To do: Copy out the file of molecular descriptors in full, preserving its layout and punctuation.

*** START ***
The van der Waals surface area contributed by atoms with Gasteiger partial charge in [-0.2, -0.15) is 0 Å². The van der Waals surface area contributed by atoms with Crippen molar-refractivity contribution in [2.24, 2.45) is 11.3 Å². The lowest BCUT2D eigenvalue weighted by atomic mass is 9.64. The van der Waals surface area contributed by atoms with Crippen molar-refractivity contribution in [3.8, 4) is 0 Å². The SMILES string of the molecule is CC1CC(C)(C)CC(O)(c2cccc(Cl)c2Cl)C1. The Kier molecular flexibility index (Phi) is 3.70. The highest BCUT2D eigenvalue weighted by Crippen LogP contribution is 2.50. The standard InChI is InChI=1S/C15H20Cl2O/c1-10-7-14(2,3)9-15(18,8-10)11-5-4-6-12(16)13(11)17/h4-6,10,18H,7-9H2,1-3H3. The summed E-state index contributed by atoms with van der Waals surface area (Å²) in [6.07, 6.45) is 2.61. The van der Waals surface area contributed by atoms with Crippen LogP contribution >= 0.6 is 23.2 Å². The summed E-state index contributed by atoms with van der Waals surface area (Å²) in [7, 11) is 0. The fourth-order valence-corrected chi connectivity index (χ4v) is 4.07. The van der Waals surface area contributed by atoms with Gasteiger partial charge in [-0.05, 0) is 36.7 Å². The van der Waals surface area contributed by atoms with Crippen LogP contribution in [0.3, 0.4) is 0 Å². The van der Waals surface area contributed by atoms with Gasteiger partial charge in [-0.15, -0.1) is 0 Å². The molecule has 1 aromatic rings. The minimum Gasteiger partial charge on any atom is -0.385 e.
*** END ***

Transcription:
The van der Waals surface area contributed by atoms with Gasteiger partial charge in [-0.2, -0.15) is 0 Å². The van der Waals surface area contributed by atoms with Crippen molar-refractivity contribution in [2.24, 2.45) is 11.3 Å². The lowest BCUT2D eigenvalue weighted by atomic mass is 9.64. The van der Waals surface area contributed by atoms with Crippen molar-refractivity contribution in [3.8, 4) is 0 Å². The SMILES string of the molecule is CC1CC(C)(C)CC(O)(c2cccc(Cl)c2Cl)C1. The Kier molecular flexibility index (Phi) is 3.70. The highest BCUT2D eigenvalue weighted by Crippen LogP contribution is 2.50. The standard InChI is InChI=1S/C15H20Cl2O/c1-10-7-14(2,3)9-15(18,8-10)11-5-4-6-12(16)13(11)17/h4-6,10,18H,7-9H2,1-3H3. The summed E-state index contributed by atoms with van der Waals surface area (Å²) in [6.07, 6.45) is 2.61. The van der Waals surface area contributed by atoms with Crippen LogP contribution >= 0.6 is 23.2 Å². The summed E-state index contributed by atoms with van der Waals surface area (Å²) in [7, 11) is 0. The fourth-order valence-corrected chi connectivity index (χ4v) is 4.07. The van der Waals surface area contributed by atoms with Gasteiger partial charge in [-0.05, 0) is 36.7 Å². The van der Waals surface area contributed by atoms with Crippen LogP contribution in [0.3, 0.4) is 0 Å². The van der Waals surface area contributed by atoms with Gasteiger partial charge in [-0.15, -0.1) is 0 Å². The molecule has 1 aromatic rings. The minimum Gasteiger partial charge on any atom is -0.385 e.